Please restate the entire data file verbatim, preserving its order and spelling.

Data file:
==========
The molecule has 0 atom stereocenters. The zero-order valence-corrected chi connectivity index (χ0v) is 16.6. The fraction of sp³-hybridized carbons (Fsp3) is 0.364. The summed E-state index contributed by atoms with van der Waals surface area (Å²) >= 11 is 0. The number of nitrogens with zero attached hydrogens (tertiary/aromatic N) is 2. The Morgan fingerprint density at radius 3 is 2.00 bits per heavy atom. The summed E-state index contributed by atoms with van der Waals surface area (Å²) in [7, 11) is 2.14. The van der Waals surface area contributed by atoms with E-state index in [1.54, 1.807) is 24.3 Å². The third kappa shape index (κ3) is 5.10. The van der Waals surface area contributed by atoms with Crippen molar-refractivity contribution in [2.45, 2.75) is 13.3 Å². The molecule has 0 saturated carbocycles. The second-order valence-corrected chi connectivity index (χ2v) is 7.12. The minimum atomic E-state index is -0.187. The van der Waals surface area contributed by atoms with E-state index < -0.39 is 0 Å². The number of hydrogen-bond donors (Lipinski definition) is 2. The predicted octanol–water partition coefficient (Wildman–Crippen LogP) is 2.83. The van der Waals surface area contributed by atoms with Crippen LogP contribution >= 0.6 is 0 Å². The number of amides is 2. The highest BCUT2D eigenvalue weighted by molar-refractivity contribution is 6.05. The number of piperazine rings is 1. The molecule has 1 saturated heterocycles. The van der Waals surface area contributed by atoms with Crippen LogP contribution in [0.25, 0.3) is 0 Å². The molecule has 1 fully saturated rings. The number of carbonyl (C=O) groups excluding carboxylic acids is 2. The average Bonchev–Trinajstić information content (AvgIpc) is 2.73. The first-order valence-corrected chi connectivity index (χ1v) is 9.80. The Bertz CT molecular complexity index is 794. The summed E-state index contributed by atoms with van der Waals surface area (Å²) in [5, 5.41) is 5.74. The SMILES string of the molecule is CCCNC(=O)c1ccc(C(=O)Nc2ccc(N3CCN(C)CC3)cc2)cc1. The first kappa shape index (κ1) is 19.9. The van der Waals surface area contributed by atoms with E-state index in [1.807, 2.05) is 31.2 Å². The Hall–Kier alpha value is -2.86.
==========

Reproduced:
The molecule has 0 atom stereocenters. The zero-order valence-corrected chi connectivity index (χ0v) is 16.6. The fraction of sp³-hybridized carbons (Fsp3) is 0.364. The summed E-state index contributed by atoms with van der Waals surface area (Å²) >= 11 is 0. The number of nitrogens with zero attached hydrogens (tertiary/aromatic N) is 2. The Morgan fingerprint density at radius 3 is 2.00 bits per heavy atom. The summed E-state index contributed by atoms with van der Waals surface area (Å²) in [7, 11) is 2.14. The van der Waals surface area contributed by atoms with E-state index in [1.54, 1.807) is 24.3 Å². The third kappa shape index (κ3) is 5.10. The van der Waals surface area contributed by atoms with Crippen molar-refractivity contribution in [2.45, 2.75) is 13.3 Å². The molecule has 0 saturated carbocycles. The second-order valence-corrected chi connectivity index (χ2v) is 7.12. The minimum atomic E-state index is -0.187. The van der Waals surface area contributed by atoms with E-state index < -0.39 is 0 Å². The number of hydrogen-bond donors (Lipinski definition) is 2. The predicted octanol–water partition coefficient (Wildman–Crippen LogP) is 2.83. The van der Waals surface area contributed by atoms with Crippen LogP contribution >= 0.6 is 0 Å². The number of amides is 2. The highest BCUT2D eigenvalue weighted by molar-refractivity contribution is 6.05. The number of piperazine rings is 1. The molecule has 1 saturated heterocycles. The van der Waals surface area contributed by atoms with Crippen LogP contribution in [0.25, 0.3) is 0 Å². The molecule has 1 fully saturated rings. The number of carbonyl (C=O) groups excluding carboxylic acids is 2. The average Bonchev–Trinajstić information content (AvgIpc) is 2.73. The first-order valence-corrected chi connectivity index (χ1v) is 9.80. The Bertz CT molecular complexity index is 794. The summed E-state index contributed by atoms with van der Waals surface area (Å²) in [5, 5.41) is 5.74. The SMILES string of the molecule is CCCNC(=O)c1ccc(C(=O)Nc2ccc(N3CCN(C)CC3)cc2)cc1. The first kappa shape index (κ1) is 19.9. The van der Waals surface area contributed by atoms with E-state index in [1.807, 2.05) is 31.2 Å². The Hall–Kier alpha value is -2.86.